Jeannie Ortega Law | Dr. Stephen Phinney
As many of our readers/viewers know, our ministry has been active in battling the human trafficking global problem. We have been sponsors and promoters of ministries that rescue children AND adults who are enslaved in this horrid industry.
It is not only our prayer that you review this film, read Jeannie's article, but consider stepping up and assisting ministries that go to the frontlines to save the trafficked souls.
This film is based on the true events of the Florida investigations and arrests made in one of the leading shakedowns within this industry. From my review, it is a powerful mind-bending reveal of an industry mostly ignored. Read about it, and watch the film.
Jeannie: “Don’t Say My Name” brings to the silver screen the harsh reality of a survivor who escapes her human trafficking captor and relies on God to sustain her following her traumatic experience.
Now playing in select theaters across the United States, “Don’t Say My Name” is a harrowing human trafficking story based on true events. Filmmakers wish to educate and inform their audience about the harsh realities of the evil trade.
Released by 24 Flix and Selan films, the movie is a modern-day horror story that shows a young victim, Adriana, on her terrifying journey into survival and what follows.
The film is directed by Federico Segarra, while the script is written by Patricia Landolfi de Segarra. Homeland Security agents, survivors and various aid organizations all participated in bringing the project to life.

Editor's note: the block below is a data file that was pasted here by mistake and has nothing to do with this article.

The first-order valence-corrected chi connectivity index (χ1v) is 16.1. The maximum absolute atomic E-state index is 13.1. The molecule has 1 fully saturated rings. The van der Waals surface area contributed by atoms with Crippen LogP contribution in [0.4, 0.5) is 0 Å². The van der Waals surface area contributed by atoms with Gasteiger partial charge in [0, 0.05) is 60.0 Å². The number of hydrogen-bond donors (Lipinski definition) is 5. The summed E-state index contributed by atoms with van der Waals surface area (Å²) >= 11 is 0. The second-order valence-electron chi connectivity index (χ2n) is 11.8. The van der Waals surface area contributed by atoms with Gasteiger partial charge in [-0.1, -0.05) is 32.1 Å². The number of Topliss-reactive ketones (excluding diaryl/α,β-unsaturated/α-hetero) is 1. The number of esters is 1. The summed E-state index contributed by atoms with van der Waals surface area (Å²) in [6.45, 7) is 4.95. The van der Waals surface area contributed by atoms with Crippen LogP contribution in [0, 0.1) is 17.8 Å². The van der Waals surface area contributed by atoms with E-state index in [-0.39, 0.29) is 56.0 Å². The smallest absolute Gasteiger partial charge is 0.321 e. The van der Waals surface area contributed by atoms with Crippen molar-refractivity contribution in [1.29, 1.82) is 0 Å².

“Don’t Say My Name” features “Overcomer” actor Cameron Arnett, actors Cory Kays, Jenny Porrata and newcomer Brooklyn Wittmer in her first starring role.
According to United Nations Office on Drugs and Crime, the definition of human trafficking is any situation in which someone experiences “force, coercion, abduction, fraud, deception, abuse of power or vulnerability, or giving payments or benefits to a person in control.”
The International Labour Organization reports that human trafficking is a $150 billion per year industry worldwide, and up to 1.2 million children may be trafficked each year globally. Statistics have shown that thousands of children in the U.S. have also been lured into the commercial sex trade.
In a statement shared with The Christian Post, Producer Marty Jean-Louis said that “most movies on trafficking end after the rescue.”
“But in this movie, we follow the victims’ journey throughout the entire process,” he said.
CP attended a panel discussion with the cast and crew of the film, where Jean-Louis revealed that faith is “everything” when it comes to helping survivors of human sex trafficking.
“You can not have healing without faith,” Jean-Louis said.
Landolfi added: “When we [went] to interview victims of human trafficking survivors, a lot of them, unfortunately, don’t have healing. But we actually [did] interview others that have God, and it’s completely different.”
“God is everything,” the writer continued. “When people know Jesus, all of their lives change for good, we find purpose, and that’s the difference. The sad news [is] only 5% of the victims survive. All the rest go back to the streets, or in some cases, suicide. So let’s pray.”
A Department of Homeland Security agent whose name can’t be disclosed for security purposes also chimed in on the subject of faith and how it plays a role. He works in child exploitation investigations, some of which involve human trafficking.
“My job is to look at horrible acts done to children, and [faith] is everything,” he told CP. “I go in there with a mission. When I’m doing my job, I’m a fact-finder, I’m collecting evidence, I’m collecting the things that the prosecutors need. But at the end of the day, I am human. Faith is my mission, which has brought me here. It’s not a fun job but it’s a calling.”